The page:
Thursday, February 25, 2021

Second Chance Angel, Griffin Barber and Kacey Ezell

 A great good morning to all my friends and neighbors in Internet Land! And to family members who have dropped by, I surely do miss seeing your faces. Well, some of your faces.

Since I read "Gilded Cage" in the "Fistful of Credits" anthology back in 2017, the writing of Kacy Ezell has astounded me; click here to read my review of that story. I don't recall ever devoting an entire blog post to a single story in a collection, but this one was well worth the exception. She's not my ONLY favorite author, but she is definitely at the top of the list.

All of my favorites write about why THIS exploding spaceship is significant. Sure, the suits of the Mechanized Infantry are fantastic in themselves, but it's Johnny Rico we care about it. Kipling tells us FIRST about the widow in England who weeps for her lost son, before we know about the samadh of a hundred heads.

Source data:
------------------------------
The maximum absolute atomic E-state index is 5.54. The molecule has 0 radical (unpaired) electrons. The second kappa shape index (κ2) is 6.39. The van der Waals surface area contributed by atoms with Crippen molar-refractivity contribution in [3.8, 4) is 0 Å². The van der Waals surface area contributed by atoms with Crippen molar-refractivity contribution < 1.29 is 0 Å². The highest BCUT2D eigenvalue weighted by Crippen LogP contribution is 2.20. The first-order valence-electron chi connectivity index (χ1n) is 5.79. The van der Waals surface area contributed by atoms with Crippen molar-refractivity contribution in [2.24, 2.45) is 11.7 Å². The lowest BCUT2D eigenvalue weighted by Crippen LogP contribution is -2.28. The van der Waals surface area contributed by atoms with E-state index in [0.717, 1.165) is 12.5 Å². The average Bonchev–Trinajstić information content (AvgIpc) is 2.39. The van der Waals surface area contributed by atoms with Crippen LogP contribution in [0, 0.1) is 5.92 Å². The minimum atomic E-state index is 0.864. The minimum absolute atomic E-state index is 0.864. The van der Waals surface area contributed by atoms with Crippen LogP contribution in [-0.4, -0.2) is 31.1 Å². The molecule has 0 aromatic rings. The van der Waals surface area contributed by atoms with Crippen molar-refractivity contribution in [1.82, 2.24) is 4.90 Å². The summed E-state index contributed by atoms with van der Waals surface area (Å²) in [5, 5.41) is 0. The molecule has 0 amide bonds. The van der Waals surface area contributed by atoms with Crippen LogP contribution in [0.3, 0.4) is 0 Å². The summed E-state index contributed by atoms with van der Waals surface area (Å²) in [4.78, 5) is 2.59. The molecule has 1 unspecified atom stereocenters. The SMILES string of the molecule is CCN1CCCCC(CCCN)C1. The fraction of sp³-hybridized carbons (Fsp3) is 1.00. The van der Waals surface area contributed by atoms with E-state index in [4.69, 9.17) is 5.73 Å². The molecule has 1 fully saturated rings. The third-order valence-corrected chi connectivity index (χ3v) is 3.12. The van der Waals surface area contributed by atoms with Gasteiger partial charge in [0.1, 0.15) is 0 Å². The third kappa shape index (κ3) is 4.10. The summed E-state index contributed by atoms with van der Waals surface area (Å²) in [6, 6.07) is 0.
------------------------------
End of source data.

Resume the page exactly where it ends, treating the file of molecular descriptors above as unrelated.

It's PERSONAL, see? 

Therefore, at least a PART of my reading/reviewing plan includes ANY of the new releases by authors who I have marked as good story-tellers. That doesn't mean ANYBODY gets an automatic pass; I've written at least one one-star review for an author at the very top of my list. I mention that because I've had a person who hate Heinlein accuse me of indiscriminately tossing out five-star reviews. (Since my reviews tend to run LONG, I also reject out the "tossing out" accusation...)

In line with my stated goal, from time to time, I get a pre-release review copy of a book, so I can post an early review on Amazon and elsewhere. Unfortunately, Life, The Universe and Everything has decided that I make a good storage location for all the disturbance not otherwise allocated, and this has interfered with my ability to read and review. I wish to point out that my gift-from-God, happily-ever-after trophy wife Vanessa, the elegant, foxy, praying black grandmother of Woodstock, GA and I have 10 adult children, 15 grandchildren, with one on the way, and one great-grandchild, with the second due this spring. Any person who loves a LOT of people is going to have multiple opportunities to Get Through Things.